A very British clerical sexual abuse scandal

The church’s cover-ups, head and wink surveillance and sexual abuse sound like raw materials in a stereotype of Irish scandal. Therefore, it is revealing – “novel” feels too frivolous – to witness the same wretched forces that extend its rot within the Anglican hierarchy in Exposed: The Church’s Darkest Secret (BBC Two, Monday and Tuesday, 9pm) .

“Evil” is a word used again and again in the first part of Ben Steele’s two-part documentary about the dishonest Bishop Peter Ball and the British establishment that turned a blind eye to the depredations it inflicted on vulnerable young people. In interviews with survivors and in dramatic, sensitive and moderate performances, Steele looks unswervingly at the darkness that took root in the episcopal wing of the British state and that for decades proved impossible to eliminate.

This is a horror story and there is a monster. Ball, the bishop of Gloucester, introduced himself to the world as a charismatic esthete. Whether he was bothering Wogan or the Prince of Wales, he had the beatific smile and pixieish glow of someone who had found transcendence in self-denial.

But in the shadows he prepared needy youth in his monastic community. At night, far from prying eyes, they were required to drink deeply from the chalice of humiliation. He pressed the acolytes to pray naked, and dispensed manic beats and whips. Being one with Jesus, he said, required suffering.

Meanwhile, he cultivated influential contacts with impunity. Margaret Thatcher was an acquaintance. Ball, an unredeemable narcissist, also boasted about his proximity to the Charles princes. When one of his victims, Neil Todd, went to the police, a senior judge called the investigating officer to speak on behalf of the cleric. Ball was arrested anyway. At a press conference the next day, a main bishop offered his prayers for the defendant and his family.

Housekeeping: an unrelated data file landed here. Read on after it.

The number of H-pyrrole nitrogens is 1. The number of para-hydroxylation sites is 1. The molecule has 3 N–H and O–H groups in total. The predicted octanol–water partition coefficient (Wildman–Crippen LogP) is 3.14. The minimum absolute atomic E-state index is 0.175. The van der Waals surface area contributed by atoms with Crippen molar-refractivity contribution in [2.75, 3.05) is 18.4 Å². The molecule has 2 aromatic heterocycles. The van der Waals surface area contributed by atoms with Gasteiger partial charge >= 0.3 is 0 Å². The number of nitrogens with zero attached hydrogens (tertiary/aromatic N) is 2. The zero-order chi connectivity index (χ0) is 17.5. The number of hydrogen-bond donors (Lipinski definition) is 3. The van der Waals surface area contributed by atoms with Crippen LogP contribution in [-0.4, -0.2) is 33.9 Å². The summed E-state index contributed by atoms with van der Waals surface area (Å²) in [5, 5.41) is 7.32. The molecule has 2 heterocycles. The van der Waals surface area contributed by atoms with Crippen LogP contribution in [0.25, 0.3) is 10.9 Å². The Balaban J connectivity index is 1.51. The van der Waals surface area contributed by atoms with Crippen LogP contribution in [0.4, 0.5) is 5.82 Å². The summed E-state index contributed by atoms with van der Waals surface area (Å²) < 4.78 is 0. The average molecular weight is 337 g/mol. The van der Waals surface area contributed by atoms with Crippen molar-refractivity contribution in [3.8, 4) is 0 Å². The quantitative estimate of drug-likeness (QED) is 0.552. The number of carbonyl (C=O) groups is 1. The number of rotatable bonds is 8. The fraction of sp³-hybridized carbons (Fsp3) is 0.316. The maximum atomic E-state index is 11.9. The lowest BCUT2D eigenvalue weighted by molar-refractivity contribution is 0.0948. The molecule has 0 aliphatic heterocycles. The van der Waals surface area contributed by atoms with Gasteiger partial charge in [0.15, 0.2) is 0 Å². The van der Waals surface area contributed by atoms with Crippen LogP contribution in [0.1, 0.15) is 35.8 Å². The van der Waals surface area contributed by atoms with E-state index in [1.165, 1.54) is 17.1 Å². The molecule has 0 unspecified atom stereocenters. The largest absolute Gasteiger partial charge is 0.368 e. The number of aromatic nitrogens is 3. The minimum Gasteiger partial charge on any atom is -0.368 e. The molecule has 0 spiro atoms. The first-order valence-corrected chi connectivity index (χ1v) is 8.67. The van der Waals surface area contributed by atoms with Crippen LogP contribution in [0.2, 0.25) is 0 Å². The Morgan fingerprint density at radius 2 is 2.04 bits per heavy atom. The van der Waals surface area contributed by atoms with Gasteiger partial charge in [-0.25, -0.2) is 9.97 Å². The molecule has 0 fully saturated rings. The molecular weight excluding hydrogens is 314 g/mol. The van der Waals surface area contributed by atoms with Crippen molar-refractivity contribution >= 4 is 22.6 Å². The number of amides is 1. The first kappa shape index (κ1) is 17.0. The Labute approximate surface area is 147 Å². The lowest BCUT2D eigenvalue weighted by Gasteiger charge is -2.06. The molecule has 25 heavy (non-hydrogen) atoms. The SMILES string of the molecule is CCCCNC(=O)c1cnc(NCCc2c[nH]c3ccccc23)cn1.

Ball went down with police caution and re-officiated in a few years. George Carey, then archbishop of Canterbury, declined to pass the complaints of other victims to the police.

Only in 2015 did Ball’s crimes reach him, since he was belatedly sentenced to 32 months in prison for indecent aggression. He turned two and died last June at age 87.

The choice of Game of Thrones actor, Donald Sumpter, to play Ball in recreation is a bit annoying. Exposed is much more powerful in giving voice to those who suffered and whose warnings were ignored.

One of them, Graham Sawyer, was essentially blacklisted by the Anglican church in England and Wales for facing Ball. He had to go to New Zealand to be ordained and today he continues his vocation in Ireland, where he is rector in Tipperary. Sawyer says that Ball still has too many high-ranking friends to feel comfortable in Britain.

His is one of the many exciting testimonies in an exhibition that shows that no faith has a monopoly on harboring monsters. Evil does not care about arbitrary religious divisions and wears many necklaces, as this fiery investigation reminds us.

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